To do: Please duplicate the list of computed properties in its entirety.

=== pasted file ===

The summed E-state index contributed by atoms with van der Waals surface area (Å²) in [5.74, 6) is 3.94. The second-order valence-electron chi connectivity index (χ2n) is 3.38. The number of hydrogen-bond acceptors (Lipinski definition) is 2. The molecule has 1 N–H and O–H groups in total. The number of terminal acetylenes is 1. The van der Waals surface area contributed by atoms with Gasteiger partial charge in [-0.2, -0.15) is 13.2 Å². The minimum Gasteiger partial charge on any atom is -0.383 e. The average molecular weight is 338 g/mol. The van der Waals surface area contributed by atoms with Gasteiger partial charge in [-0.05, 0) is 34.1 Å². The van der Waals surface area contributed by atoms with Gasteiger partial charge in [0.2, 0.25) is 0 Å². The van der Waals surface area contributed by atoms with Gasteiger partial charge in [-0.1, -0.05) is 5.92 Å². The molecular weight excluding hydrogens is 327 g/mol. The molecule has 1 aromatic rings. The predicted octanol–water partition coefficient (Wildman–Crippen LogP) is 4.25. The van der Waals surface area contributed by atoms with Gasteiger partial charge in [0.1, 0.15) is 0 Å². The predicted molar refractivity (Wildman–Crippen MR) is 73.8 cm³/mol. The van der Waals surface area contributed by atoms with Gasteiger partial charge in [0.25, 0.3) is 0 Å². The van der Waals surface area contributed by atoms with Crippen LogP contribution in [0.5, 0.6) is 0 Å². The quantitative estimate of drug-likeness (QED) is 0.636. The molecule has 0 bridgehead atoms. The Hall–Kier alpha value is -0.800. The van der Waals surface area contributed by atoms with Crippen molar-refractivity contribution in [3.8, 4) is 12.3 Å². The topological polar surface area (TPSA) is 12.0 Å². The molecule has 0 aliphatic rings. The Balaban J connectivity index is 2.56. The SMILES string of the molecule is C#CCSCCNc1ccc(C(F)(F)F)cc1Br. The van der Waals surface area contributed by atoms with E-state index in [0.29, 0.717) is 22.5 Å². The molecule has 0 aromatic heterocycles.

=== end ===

The summed E-state index contributed by atoms with van der Waals surface area (Å²) in [5.74, 6) is 3.94. The second-order valence-electron chi connectivity index (χ2n) is 3.38. The number of hydrogen-bond acceptors (Lipinski definition) is 2. The molecule has 1 N–H and O–H groups in total. The number of terminal acetylenes is 1. The van der Waals surface area contributed by atoms with Gasteiger partial charge in [-0.2, -0.15) is 13.2 Å². The minimum Gasteiger partial charge on any atom is -0.383 e. The average molecular weight is 338 g/mol. The van der Waals surface area contributed by atoms with Gasteiger partial charge in [-0.05, 0) is 34.1 Å². The van der Waals surface area contributed by atoms with Gasteiger partial charge in [0.2, 0.25) is 0 Å². The van der Waals surface area contributed by atoms with Gasteiger partial charge in [-0.1, -0.05) is 5.92 Å². The molecular weight excluding hydrogens is 327 g/mol. The molecule has 1 aromatic rings. The predicted octanol–water partition coefficient (Wildman–Crippen LogP) is 4.25. The van der Waals surface area contributed by atoms with Gasteiger partial charge in [0.1, 0.15) is 0 Å². The predicted molar refractivity (Wildman–Crippen MR) is 73.8 cm³/mol. The van der Waals surface area contributed by atoms with Gasteiger partial charge in [0.25, 0.3) is 0 Å². The van der Waals surface area contributed by atoms with Crippen LogP contribution in [0.5, 0.6) is 0 Å². The quantitative estimate of drug-likeness (QED) is 0.636. The molecule has 0 bridgehead atoms. The Hall–Kier alpha value is -0.800. The van der Waals surface area contributed by atoms with Crippen molar-refractivity contribution in [3.8, 4) is 12.3 Å². The topological polar surface area (TPSA) is 12.0 Å². The molecule has 0 aliphatic rings. The Balaban J connectivity index is 2.56. The SMILES string of the molecule is C#CCSCCNc1ccc(C(F)(F)F)cc1Br. The van der Waals surface area contributed by atoms with E-state index in [0.29, 0.717) is 22.5 Å². The molecule has 0 aromatic heterocycles.